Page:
John Muir


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general brush and herbaceous flora is badly bitten and trampled by sheep long used as a pasture. The trees too have suffered by fire. Near the river towards lower end of upper portion there is a remarkable growth of young libo about 20 ft high, thousands of them growing unpenetrably close, those on the outside are charming in form. The N dome is similarly situated as in Yosemite so is the point E of the big fall but the 3 brothers are omitted since the fall comes in between El Capitan and Yosemite point. There is also an Indian canyon below El Capitan the walls not striking. The small fall is now entirely dry. The talus where is strikes is nearly half up the wall. Wapama strike the same talus but lower. TI has still large body of water, two benches along N wall just as in Yosemite. The S wall much finer though Kolana is the only very striking rock. Those above Kol. And evidently cut from the same hard bar of rock as El Capitan and Kol. rise to great height (3000) and in general way are like Cathedral rocks in Yosemite- above, Kolana the walls are very rich and complicated rising in crown- tipped masses beyond each other imbricated thus making when brought out by sun and shade a grand effect- most feathered with pine. At the head of valley the river runs close to N wall. In the lower portion in the mid leaving the mead well divided; All the lower portion full of sand among the rocks that divide the valley there is a lily pond and in early spring much of the lower portion is wet.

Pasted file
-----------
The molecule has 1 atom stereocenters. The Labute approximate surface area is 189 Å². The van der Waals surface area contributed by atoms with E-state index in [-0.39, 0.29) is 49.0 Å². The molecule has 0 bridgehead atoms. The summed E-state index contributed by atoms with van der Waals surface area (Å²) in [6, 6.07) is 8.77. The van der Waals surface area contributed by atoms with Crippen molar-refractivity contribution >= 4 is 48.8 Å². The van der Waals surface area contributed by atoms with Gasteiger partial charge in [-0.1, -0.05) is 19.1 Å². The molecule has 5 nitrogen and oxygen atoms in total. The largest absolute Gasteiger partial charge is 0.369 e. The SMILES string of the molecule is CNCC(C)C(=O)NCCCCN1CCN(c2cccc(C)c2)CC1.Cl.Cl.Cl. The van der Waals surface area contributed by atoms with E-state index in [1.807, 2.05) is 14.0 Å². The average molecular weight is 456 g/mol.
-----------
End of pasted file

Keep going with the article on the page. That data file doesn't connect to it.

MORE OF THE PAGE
Date Original



Original journal dimensions: 10.5 x 17.5 cm.

Resource Identifier



Holt-Atherton Special Collections, University of the Pacific Library

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John Muir, journals, drawings, writings, travel, journaling, naturalist